A dress shop in New Jersey that closed down weeks before prom season has been ordered by a judge to pay thousands of dollars in restitution to girls who paid deposits amounting to as much as 100 percent of the purchase price of their dresses.
According to New Jersey Attorney General Jeffery S. Chiesa, Red Carpet, a dress shop in Wayne, N.J., closed its doors and abruptly stopped operations after having gathered thousands of dollars in dress deposits. The owner of Red Carpet, Patricia Dowling, is also accused of having made a false report of burglary when the business was failing.
In total, Patricia Dowling and her husband Michael have been ordered to pay restitution in the amount of $2,900, as well as $110,000 in civil penalties and nearly $50,000 in attorney costs. In the terms of the settlement with the Dowlings, the judge has also ordered that Patricia Dowling be forbidden from managing or owning any other business in New Jersey. Dowling is also forbidden from running any type of business or advertising sales of formal wear, prom dresses, or pageant dresses—the types of clothing sold at Red Carpet before its doors were closed.
Soon after the dress shop closed its doors, angry consumers who had been left in the lurch without their paid-for prom dresses contacted the New Jersey Department of Consumer Affairs. A day after the Department of Consumer Affairs filed a lawsuit in state court, the state of New Jersey entered Red Carpet and seized its property for auction.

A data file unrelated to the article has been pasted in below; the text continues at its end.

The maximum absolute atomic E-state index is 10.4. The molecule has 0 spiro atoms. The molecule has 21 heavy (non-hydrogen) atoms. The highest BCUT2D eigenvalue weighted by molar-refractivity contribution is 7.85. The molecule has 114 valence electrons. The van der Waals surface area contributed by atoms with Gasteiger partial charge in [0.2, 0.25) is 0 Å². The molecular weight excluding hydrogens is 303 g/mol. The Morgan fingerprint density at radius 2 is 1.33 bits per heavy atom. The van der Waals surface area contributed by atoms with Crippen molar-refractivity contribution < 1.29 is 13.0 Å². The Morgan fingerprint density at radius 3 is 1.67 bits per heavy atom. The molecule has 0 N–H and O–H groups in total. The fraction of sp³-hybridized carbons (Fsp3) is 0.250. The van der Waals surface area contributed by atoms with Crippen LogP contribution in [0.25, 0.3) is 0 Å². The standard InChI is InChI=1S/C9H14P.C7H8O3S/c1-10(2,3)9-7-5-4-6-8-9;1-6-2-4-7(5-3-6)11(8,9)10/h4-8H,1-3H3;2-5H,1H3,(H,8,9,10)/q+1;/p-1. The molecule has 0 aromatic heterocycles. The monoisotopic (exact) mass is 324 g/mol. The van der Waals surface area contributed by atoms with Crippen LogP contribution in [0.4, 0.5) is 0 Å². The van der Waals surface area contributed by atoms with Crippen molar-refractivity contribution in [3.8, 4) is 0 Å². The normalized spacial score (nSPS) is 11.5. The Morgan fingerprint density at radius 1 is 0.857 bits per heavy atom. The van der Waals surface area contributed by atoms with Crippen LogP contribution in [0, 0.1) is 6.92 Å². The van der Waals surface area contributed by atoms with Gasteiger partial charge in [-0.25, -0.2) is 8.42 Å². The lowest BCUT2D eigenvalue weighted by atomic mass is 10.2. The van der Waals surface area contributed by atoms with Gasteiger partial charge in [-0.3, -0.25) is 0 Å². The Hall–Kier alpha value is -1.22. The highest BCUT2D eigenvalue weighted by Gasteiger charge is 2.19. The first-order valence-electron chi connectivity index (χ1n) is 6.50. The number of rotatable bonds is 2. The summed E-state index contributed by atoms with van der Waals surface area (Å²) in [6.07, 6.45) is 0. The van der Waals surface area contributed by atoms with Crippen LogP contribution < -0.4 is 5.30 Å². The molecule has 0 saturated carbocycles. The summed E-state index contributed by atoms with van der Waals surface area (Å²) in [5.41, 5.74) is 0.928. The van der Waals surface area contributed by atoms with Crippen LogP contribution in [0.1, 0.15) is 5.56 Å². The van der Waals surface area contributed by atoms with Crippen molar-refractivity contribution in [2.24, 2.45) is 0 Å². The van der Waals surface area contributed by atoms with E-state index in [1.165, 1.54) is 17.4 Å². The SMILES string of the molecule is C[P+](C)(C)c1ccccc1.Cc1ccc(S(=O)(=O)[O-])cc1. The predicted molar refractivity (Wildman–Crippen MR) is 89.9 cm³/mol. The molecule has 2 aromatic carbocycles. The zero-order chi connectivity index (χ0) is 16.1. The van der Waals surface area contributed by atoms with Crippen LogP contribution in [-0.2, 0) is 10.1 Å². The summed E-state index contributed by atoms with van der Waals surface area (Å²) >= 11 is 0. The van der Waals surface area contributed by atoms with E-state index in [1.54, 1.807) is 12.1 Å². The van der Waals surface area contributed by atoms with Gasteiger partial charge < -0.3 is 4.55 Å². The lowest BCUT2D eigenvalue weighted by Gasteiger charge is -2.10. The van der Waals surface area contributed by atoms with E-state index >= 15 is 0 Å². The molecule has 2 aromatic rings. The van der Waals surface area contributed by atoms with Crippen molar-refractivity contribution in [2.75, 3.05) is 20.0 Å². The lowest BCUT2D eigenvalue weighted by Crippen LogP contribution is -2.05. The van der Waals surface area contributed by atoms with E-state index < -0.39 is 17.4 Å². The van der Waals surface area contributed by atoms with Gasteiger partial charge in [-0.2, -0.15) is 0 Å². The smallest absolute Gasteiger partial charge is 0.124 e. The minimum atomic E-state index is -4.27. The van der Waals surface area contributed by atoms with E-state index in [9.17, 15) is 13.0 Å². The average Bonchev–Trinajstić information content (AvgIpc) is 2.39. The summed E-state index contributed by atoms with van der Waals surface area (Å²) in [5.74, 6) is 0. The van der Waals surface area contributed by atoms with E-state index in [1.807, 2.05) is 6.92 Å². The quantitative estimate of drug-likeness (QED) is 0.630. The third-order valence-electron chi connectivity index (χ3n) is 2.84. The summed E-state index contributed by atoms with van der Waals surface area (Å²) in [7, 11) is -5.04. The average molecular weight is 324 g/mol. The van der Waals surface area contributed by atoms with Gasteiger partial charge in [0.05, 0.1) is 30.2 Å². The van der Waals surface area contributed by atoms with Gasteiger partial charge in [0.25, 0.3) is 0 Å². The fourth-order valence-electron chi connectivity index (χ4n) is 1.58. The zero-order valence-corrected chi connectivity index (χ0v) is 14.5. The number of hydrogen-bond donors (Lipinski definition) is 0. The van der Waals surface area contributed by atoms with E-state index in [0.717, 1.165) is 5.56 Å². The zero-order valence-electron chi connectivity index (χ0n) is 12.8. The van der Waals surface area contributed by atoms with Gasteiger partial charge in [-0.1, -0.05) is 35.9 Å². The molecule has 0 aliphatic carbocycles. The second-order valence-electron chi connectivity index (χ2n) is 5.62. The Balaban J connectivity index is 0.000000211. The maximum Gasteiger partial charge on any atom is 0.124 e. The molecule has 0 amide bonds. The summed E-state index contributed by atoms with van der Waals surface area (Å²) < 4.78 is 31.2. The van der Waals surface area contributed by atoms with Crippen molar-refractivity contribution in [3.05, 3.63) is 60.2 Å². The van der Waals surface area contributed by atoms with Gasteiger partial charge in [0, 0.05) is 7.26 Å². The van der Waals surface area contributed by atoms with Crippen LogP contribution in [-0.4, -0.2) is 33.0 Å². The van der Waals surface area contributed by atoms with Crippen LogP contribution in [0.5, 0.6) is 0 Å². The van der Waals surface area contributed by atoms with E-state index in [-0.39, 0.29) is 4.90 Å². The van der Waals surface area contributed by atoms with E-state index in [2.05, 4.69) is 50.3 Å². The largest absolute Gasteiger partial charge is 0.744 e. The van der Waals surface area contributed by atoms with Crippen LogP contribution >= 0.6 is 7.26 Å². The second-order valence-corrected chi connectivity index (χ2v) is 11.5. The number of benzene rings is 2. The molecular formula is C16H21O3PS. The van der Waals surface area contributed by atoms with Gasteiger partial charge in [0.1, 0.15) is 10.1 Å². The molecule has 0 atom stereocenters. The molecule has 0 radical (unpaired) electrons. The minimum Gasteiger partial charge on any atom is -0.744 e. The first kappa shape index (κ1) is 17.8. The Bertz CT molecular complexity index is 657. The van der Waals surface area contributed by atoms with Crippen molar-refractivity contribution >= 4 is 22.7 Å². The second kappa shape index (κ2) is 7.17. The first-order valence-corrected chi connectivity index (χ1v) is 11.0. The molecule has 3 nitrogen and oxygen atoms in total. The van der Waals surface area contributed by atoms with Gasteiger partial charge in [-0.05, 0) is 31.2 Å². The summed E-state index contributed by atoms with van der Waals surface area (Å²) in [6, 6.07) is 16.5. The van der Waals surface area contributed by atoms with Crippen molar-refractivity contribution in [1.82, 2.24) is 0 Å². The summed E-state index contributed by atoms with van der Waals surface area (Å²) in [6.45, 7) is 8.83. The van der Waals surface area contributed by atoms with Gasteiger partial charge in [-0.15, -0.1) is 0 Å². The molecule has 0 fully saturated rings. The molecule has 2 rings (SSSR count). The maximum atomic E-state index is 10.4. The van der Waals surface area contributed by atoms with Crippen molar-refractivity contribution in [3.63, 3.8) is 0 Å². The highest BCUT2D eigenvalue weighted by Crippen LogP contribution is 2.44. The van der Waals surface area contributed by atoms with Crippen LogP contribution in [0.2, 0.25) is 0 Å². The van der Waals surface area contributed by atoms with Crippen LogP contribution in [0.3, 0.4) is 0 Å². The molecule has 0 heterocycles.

The liquidation of the property still in Red Carpet was sufficient to provide refunds to the ten consumers who had not yet had their dresses refunded by the shop's owners. According to the state of New Jersey, Red Carpet deliberately closed its doors knowing that many consumers had deposits that would need to be refunded and did not work with consumers to provide a refund.
Dowling also claimed that $600 and 40 of the store's dresses had been stolen by a burglar but was unable to provide sufficient documentation to prove that the theft had actually occurred. Because of the number of outstanding claims against Dowling and her stores, police believe that the burglary was actually just a way for Dowling to avoid having to provide dresses that had already been paid for, at least in part, by customers.